Thinking Hiccups

The Nobel Prize Winner and American professor, Daniel Kahneman, believes that people are “irrational animals” who are susceptible to making mistakes and incorrect judgments. He thinks people are innately illogical and prone to thinking errors when they evaluate situations in largely predictable patterns. Kahneman believes the human brain is hardwired to think in irrational ways because throughout history our very survival depended on it, so it became our instinct and part of our nature.[v] Think about how much time our ancestors had to evaluate their best escape options when a hungry predator was chasing them. They didn’t analyze anything, they just ran as fast as they could and climbed the first tree they found. They didn’t have time to stop, look around, and find the tallest tree or the one with the most branches that made climbing easy. If they were mentally present enough, they assessed if the predator could climb the tree or not, and chose other escape options. Kahneman identifies human thinking as being either logical or instinctual. He states it is during times of instinctual thinking when we make most of our mistakes in judgment. Our brains don’t like it when we are faced with gaps in information and it is eager to close those gaps. We are content to jump at the first choice or solution that comes along without taking the time to fully assess the consequences that may come along with it. We have access to more information than at any other point in human history, but it can be too much for our brains to take in and properly sort through. Not to mention that being exposed to information all day long does no good to our judgment when we cannot tell who is reporting fact and who is reporting fiction. Our brains search for patterns and connections to the beliefs we already have and information we already know. There are times when this can prove helpful, but there are also times when this instinctual type of thinking can lead us astray by encouraging us to jump to conclusions without taking the time to gather all of the facts available to us. The brain consumes more energy than any other human organ – nearly twenty percent of our total energy haul even though the brain generally accounts for only two percent of our total body mass.[vi] We naturally try to conserve energy when we can, so you can imagine why the brain would instinctively try to avoid going into deep thought as much as possible. This is why we rely so much on old familiar patterns when it comes to making judgments and decisions. We try to reach conclusions quickly. When we solve problems too fast, we often end up coming to the wrong conclusion or settling for the easy fix instead of the best outcome. These hasty solutions can even bring with them unintended negative consequences that we didn’t account for. Let’s try a math problem to help illustrate this theory. Together a bat and ball cost $1.10. The bat costs $1.00 more than the ball. How much does the ball cost? Take a minute to consider your answer. If you are like most people, you probably think the ball costs 10 cents. If that were true, the bat would cost $1.10 because the problem stated that the bat cost $1.00 more than the ball. This would mean that the total cost of the bat and ball would be $1.20. The correct answer is that the ball costs 5 cents and the bat costs $1.05, adding up to a total of $1.10. The math is not terribly difficult so why do the majority of us get the answer wrong? In order to quickly solve the problem, the brain often tries to replace a harder problem with an easier one. The math problem stated that the bat cost $1.00 more than the ball, but in order to make things simple, the brain may have mistakenly substituted that information with the idea that the bat cost $1.00, which leads to a quick, but incorrect, judgment that the ball cost 10 cents. This is a prime example of how our instinct to find a quick and easy answer can lead us astray.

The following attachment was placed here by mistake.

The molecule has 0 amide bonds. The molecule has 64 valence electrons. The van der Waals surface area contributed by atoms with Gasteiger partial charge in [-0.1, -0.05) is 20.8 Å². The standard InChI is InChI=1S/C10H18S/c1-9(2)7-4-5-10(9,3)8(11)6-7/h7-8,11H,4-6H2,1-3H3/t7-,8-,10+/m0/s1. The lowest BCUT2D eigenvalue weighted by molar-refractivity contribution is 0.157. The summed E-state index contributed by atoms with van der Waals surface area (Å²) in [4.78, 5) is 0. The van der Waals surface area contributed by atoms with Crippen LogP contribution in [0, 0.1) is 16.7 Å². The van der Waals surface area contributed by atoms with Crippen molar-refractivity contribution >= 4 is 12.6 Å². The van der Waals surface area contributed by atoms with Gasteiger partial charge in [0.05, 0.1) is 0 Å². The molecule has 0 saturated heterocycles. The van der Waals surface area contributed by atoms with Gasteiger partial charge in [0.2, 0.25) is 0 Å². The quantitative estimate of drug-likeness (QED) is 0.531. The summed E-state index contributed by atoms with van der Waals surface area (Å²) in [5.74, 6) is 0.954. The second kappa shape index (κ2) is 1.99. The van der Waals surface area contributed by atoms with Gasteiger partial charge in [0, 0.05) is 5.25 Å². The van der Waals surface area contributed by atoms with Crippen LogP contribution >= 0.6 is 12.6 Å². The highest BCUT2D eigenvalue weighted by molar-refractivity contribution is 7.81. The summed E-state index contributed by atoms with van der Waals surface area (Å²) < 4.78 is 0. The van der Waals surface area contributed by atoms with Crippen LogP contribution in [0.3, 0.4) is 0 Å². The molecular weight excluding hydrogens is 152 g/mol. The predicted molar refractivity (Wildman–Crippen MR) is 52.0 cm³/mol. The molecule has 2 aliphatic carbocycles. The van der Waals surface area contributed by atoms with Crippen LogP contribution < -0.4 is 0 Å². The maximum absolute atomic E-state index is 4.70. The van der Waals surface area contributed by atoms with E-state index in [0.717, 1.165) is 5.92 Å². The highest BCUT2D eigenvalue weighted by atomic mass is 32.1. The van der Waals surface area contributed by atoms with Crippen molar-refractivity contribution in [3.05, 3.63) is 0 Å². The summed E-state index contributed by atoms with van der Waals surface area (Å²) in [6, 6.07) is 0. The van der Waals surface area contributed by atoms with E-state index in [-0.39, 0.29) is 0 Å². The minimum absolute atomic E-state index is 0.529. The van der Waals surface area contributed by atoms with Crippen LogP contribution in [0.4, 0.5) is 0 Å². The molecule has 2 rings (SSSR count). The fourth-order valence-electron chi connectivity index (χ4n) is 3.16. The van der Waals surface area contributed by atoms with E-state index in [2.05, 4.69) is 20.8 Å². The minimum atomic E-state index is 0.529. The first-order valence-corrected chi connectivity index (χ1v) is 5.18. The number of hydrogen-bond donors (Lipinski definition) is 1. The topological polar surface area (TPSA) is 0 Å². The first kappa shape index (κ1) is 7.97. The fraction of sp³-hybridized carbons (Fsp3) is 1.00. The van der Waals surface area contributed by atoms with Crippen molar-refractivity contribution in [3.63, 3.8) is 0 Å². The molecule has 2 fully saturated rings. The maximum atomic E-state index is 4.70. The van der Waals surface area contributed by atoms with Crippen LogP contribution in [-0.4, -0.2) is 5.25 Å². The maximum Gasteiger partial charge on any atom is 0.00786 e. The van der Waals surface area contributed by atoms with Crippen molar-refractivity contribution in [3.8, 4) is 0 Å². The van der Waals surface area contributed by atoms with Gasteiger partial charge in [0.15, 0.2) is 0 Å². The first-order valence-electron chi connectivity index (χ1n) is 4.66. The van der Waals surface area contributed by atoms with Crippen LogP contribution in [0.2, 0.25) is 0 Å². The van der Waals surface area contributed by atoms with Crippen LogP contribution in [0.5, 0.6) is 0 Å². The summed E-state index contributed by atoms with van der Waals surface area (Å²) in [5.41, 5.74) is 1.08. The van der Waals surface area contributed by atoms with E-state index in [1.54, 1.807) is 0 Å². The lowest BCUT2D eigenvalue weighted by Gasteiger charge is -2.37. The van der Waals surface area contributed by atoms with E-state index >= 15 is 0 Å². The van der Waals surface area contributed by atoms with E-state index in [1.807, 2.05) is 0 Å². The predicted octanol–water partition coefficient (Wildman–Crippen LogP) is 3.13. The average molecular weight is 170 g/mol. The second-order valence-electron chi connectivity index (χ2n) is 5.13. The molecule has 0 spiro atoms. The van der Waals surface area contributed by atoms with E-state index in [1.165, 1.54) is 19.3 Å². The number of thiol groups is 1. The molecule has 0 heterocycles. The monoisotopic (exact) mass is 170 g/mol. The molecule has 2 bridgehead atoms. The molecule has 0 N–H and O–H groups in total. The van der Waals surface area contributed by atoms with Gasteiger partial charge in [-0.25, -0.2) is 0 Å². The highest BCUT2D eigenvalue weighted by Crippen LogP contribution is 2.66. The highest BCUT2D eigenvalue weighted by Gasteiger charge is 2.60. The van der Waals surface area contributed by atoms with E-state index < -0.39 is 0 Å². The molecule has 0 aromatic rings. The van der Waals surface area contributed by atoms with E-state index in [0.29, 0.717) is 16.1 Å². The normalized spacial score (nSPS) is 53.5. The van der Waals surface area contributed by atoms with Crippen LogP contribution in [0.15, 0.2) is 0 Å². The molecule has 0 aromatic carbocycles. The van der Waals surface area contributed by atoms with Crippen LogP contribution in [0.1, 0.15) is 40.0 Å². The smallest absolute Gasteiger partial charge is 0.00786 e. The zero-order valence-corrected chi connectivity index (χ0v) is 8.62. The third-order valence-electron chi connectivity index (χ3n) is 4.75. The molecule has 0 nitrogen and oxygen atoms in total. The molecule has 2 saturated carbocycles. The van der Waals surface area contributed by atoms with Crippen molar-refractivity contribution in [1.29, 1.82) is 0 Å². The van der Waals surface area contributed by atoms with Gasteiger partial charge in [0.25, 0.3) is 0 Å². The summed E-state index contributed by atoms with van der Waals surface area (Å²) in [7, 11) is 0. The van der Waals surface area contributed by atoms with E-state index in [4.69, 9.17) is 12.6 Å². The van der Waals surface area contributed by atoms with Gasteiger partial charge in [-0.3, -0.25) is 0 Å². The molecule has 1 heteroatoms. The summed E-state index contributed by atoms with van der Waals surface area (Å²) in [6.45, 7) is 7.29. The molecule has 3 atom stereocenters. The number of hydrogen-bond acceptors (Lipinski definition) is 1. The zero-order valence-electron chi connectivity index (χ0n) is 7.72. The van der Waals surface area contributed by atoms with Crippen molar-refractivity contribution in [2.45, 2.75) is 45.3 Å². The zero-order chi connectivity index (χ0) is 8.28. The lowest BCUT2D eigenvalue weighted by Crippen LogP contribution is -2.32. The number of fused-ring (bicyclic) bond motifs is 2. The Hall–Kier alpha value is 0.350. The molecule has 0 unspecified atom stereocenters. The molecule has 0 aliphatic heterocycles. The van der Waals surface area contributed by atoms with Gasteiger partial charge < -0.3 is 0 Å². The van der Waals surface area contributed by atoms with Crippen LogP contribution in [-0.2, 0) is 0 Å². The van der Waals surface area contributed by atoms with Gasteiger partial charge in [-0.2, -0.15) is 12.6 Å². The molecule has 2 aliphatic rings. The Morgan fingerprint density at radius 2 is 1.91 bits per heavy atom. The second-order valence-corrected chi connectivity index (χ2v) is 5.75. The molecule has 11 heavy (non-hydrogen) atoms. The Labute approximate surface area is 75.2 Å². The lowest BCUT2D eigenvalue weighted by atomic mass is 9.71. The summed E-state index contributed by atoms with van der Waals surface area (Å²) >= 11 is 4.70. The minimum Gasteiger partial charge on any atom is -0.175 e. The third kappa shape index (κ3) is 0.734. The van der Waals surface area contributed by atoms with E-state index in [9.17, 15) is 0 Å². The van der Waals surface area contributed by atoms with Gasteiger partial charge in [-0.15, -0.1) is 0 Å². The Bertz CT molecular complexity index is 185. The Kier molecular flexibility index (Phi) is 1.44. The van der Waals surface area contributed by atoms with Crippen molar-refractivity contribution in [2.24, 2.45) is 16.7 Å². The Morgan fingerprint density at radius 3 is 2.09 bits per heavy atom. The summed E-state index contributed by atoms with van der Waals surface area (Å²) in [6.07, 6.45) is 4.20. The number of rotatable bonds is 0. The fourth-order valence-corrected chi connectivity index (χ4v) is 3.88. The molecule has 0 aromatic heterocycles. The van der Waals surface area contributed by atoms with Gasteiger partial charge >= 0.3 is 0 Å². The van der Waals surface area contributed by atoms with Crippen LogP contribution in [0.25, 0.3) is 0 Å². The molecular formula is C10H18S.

Rutherford, Albert. Elements of Critical Thinking: A Fundamental Guide to Effective Decision Making, Deep Analysis, Intelligent Reasoning, and Independent Thinking (The critical thinker Book 1) . ARB Publications. Kindle Edition.